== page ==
ONE of the more chastening points made by Tom Albanese, CEO of Vedanta Resources, was that the company was able to cut the cost of its Gamsberg zinc project by a third to $400m partly owing to the lack of new investment in South Africa.
Vedanta unveiled plans in November 2014 to build a 250,000 tonnes/year open pit zinc mine at Gamsberg, a property previously owned by Anglo American and Gold Fields of South Africa.
A refinery would also be established at the nearby Skorpion mine which was built by Anglo American back in the day and producing 150,000 tonnes/year of zinc concentrate.
In the teeth of the commodity downturn, however, Vedanta said it would trim capital expenditure on the mine, a development that Albanese said was possible partly owing to the decline in the value of the rand against the dollar, but also because there was fierce competition among suppliers.
Said Albanese of the cost-cutting: “…part of it was actually getting better quotes – [Gamsberg] being the only major project in South Africa. People are chasing that business, and that helps the project”.
The mine is due to produce its first zinc in 2018/19 although additional plans to extend the resource at the old Skorpion mine may be delayed, according to a report by Deutsche Bank. This would have the effect of the mine closing in 2017 instead of 2019 as previously anticipated. This would, in turn, have an impact on the zinc market which is already seeing supply reductions.
“Of all of the most recent developments perhaps the most significant [in the zinc market] is the deferral of pre-stripping at the Skorpion zinc mine in Namibia may now close by the middle of 2017 instead of 2019,” said Deutsche.
This raises the prospect that Vedanta’s integrated smelter at Skorpion may stop production until alternative feedstock is available from the Gamsberg project which would remove an estimated 140,000 tonnes of refined metal from the market.
Albanese said there had been no permanent decision on extending the Skorpion mine as the company was still drilling the remaining resource whilst the zinc market continued to be fluid, although improving. He also raised the prospect of establishing an underground mine to access more of Skorpion’s resource.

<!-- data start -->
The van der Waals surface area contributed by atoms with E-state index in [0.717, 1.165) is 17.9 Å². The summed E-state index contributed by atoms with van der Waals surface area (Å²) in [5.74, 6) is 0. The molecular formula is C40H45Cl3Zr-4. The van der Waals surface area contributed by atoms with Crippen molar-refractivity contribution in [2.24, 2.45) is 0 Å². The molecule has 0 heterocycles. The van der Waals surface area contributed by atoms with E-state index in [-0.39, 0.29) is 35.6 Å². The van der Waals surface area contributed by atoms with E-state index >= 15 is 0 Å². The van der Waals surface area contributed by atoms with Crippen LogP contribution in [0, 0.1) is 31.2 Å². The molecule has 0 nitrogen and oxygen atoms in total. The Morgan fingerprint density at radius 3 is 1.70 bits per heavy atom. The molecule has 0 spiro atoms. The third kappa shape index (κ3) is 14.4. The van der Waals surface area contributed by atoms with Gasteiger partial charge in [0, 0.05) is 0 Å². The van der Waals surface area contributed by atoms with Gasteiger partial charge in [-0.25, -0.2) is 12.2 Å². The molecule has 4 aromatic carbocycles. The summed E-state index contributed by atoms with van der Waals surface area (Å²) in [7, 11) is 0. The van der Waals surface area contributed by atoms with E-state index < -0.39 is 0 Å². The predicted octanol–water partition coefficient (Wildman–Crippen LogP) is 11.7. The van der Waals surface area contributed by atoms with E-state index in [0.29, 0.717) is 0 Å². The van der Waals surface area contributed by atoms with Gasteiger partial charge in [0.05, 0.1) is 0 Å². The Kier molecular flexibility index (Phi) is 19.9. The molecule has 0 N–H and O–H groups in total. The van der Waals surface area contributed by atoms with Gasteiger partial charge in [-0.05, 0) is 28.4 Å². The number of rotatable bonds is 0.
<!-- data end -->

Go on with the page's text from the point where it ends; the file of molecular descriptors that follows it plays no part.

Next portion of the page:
“In the current environment, we flagged that it may not be attractive right now to go after that next pit phase right away. The resource is still there and, by the way, there’s a lot of other drilling activity,” he said.
“As we drill, we’re also probably going to find sulphidic resources in addition to the oxide resources,” he said. “So what I think we just need is some time to continue the evaluation of the resource below the current planned pit envelope to determine whether there are these oxide resources; and are there other resources”.
Once the combination of oxidic and sulphidic resources is known, the company can make an investment decision. “We may even find we want to go after it with an underground mine because, again, the orebody is getting narrower with depth and it’s even continuing below the ultimate next lift. So maybe an underground option is attractive,” he said.
Albanese also said that spending on the project in Vedanta’s 2016 financial year might be increased over its last budget in which it cut expenditure to $40m from $80m, which was itself a reduction over the $250m first budgeted.
This was because the project had been derisked.
Apart from competitive vendor quoting, rand weakness had also assisted with the cost of the project, whilst electricity supply from Eskom was not as large a problem as in 2014 owing to the fall in economic activity in South Africa. As a result, the project has the same forecast returns despite the lower zinc price. “It gave us the confidence that we can bring some of those monies back into our planning horizon for this year,” Albanese said.
He added, however, that no final decision had been made although the market was looking more supportive whilst Vedanta’s balance sheet had also improved. Spending across the group was increased to $1bn from $600m for its 2017 financial year.
The last two years have seen the business environment in Zambia deteriorate owing to the twin problems of fiscal uncertainty and a crippling drought which has lowered the availability of hydropower. The response from mining companies, Vedanta included, was to cut production and jobs.
However, there appears to have been a response from the Zambians in terms of the things they could control. That meant repealing legislation to impose royalties on its mining sector returning to a predominantly income tax environment – a development that Albanese said was recognition of the difficulties in the copper market where prices have been under pressure, falling a third from its $3,00 per pound ($/lb) in 2013 to about $2/lb today.
“I think we have seen a greater recognition in Zambia that the markets for copper globally are quite difficult and that the government and stakeholders in Zambia can’t take it for granted the health of the Zambian copperbelt in an environment of weak copper markets,” he said.
But the drought that led to lower reservoir levels and curtailed electricity supply were expected to continue and hamper the industry for the next year or two years, said Albanese.
Quite how this will effect Vedanta’s Nchanga underground mine remains to be seen. Mining has been suspended because it was “… losing a lot of money last year and basically bringing down the overall financial issue,” said Albanese. It could, however, be re-opened